Dominican Republic immigration plan will protect all-Added COMMENTARY By Haitian-Truth


The United States isn’t the only nation in the Americas grappling with the challenges of immigration reform and the complexities of addressing undocumented people living within its borders. As U.S. lawmakers have learned, there is no simple solution or policy fix.

This issue has become front and center in the Dominican Republic, where a Constitutional Court ruling on citizenship sparked a heated debate among regional governments and civil societies, as well as among Dominican and Haitian communities in South Florida.

In fact, the challenges the Dominican Republic faces to abide by the ruling and implement a clear and transparent immigration policy are not much different than those confronting the United States.

Unfortunately, much of the debate about the Dominican Republic’s approach has been characterized by inaccurate or imprecise information. Rumors, which are untrue, abound of deportations and de-nationalizations (neither has happened).

Given all the disinformation circulating on this issue, we need to carefully examine what has and has not happened since the court ruling.

In September 2013, the highest court in the Dominican Republic on constitutional matters ruled that those living “in transit,” or those living in the country who cannot prove their legal status, will now be given the opportunity to normalize their immigration status.

The ruling is estimated to affect a sizable portion of the Dominican population that lacks documentation as well as undocumented people from more than 120 countries who are residing in the Dominican Republic, including a significant number of immigrants of Haitian descent.

In response to the ruling, the Dominican government created a “Regularization Plan” to positively improve the condition of these undocumented people. The plan provides for a temporary status that will lead to the acquisition of a permanent residency, a temporary residency or a non-resident visa, in accordance with each individual’s conditions.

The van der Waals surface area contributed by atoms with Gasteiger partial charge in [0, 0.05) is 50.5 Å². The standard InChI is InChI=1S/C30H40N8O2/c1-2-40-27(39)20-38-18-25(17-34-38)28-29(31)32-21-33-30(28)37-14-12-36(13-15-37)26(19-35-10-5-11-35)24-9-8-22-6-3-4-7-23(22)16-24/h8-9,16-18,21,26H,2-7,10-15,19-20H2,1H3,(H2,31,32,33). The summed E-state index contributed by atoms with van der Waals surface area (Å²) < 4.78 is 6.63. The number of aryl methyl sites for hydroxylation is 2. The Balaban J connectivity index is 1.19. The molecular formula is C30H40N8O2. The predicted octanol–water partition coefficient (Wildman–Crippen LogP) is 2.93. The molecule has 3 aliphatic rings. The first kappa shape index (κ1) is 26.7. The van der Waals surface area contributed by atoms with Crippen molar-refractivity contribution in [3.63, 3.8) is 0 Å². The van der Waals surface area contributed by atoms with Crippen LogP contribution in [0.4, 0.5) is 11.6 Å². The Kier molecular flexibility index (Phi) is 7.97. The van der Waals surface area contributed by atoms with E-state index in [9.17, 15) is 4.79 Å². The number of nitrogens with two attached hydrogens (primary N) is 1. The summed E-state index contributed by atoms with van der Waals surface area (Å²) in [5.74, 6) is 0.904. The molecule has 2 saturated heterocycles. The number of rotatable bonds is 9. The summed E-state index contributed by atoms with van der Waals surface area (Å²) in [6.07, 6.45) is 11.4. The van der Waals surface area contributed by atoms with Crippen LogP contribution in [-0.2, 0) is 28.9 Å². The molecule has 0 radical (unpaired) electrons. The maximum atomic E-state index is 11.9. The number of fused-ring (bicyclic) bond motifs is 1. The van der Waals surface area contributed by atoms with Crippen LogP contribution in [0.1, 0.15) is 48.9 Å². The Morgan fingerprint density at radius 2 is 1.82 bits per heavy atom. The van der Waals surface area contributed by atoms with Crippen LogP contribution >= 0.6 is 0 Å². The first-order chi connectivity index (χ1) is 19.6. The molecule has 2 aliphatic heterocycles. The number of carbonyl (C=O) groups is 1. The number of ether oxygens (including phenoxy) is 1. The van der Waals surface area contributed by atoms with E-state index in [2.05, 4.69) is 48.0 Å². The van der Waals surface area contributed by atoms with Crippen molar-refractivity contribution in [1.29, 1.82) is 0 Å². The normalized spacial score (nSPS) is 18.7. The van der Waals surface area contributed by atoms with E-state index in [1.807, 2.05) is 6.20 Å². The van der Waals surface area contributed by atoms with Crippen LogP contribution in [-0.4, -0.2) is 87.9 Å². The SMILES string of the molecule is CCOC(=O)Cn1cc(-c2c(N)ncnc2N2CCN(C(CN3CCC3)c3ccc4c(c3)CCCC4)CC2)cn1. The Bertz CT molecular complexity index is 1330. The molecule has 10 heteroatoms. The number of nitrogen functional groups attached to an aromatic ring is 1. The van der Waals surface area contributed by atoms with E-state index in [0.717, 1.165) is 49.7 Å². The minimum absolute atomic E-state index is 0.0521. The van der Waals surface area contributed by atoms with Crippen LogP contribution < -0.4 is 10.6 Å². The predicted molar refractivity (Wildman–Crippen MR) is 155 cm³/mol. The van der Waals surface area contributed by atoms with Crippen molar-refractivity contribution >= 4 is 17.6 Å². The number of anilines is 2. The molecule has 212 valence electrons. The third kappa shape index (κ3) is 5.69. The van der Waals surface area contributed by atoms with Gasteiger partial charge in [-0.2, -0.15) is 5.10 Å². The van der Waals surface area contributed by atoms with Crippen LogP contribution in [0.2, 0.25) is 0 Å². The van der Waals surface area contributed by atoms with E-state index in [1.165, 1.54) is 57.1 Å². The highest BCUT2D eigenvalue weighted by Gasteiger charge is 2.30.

Let me be clear: No one currently holding or entitled to legal, or rightful, Dominican nationality will be deprived of it.

By implementing this plan over the next 18 months, the government will be able to normalize the migratory status of around 435,000 people, allowing those who were previously stateless to acquire a legal status in the Dominican Republic.

In addition to the Regularization Plan, the Dominican government will soon submit a new law to the Congress, which will quickly open the path to citizenship for individuals who were born to undocumented foreigners in Dominican territory and have proven deep roots in the country.

The goal of this two-pronged initiative is to document and guarantee a legal status to each and every person living on Dominican soil, in a way that protects their fundamental rights.

The Dominican Republic has a long history of supporting its immigrant community, including providing access to free public services such as healthcare and education. The Dominican  Republic’s government currently invests 18 percent of its healthcare budget to service the immigrant population. Approximately 54,000 immigrant children are registered in public schools throughout the country, without any need to provide any sort of documentation regardless of their legal status.

As this process moves forward, the government remains fully committed to guaranteeing these critical services to all persons within the Dominican Republic.

Earlier this month, officials from the Dominican Republic and Haiti met for a constructive and frank discussion of these issues. Our two countries, rich in commonalities stretching far beyond just sharing an island, are making progress toward a solution that not only recognizes the Dominican Republic’s sovereign right to determine its immigration and citizenship policies, but also safeguards the fundamental rights of all people of Haitian descent residing in the country.

Dominican and Haitian officials will meet again on Feb. 3 to continue the dialogue about a mutually beneficial immigration policy: one that is transparent and respectful of human rights and that registers both national and immigrant citizens.

This comprehensive reform is long overdue in the Dominican Republic. It will not only allow the Dominican Republic to meet its development challenges, but enhance the country’s ability to combat human trafficking and ensure the integrity of its territory.

This will benefit the island of Hispaniola and the region, and could serve as a roadmap for the United States and other countries that are facing similar issues.

Aníbal de Castro is the Dominican Republic’s ambassador to the United States.


One cannot compare the immigration question, in the United States, with the illegal deportation and cancellation of citizenship, for those borne and raised in the Dominican Republic.

It is one thing to deport a Haitian who has illegally entered their country.

It is something else to deport a person who was born in the Dominican Republic and, for example, lived there for 20 years. Many have been thrown out of the Dominican Republic, who possess Dominican  documentation and speak only Spanish. They have some Haitian roots and – because of this – are cancelled out.

There has always been a prejudice, held by the Dominicans, with regard to Haitians.

When the Dominicans need a few slaves to cut their sugar cane – Haitians are their first choice.

Two can play this game.

The Martelly government can tighten up requirements on the many Dominicans residing in Haiti.


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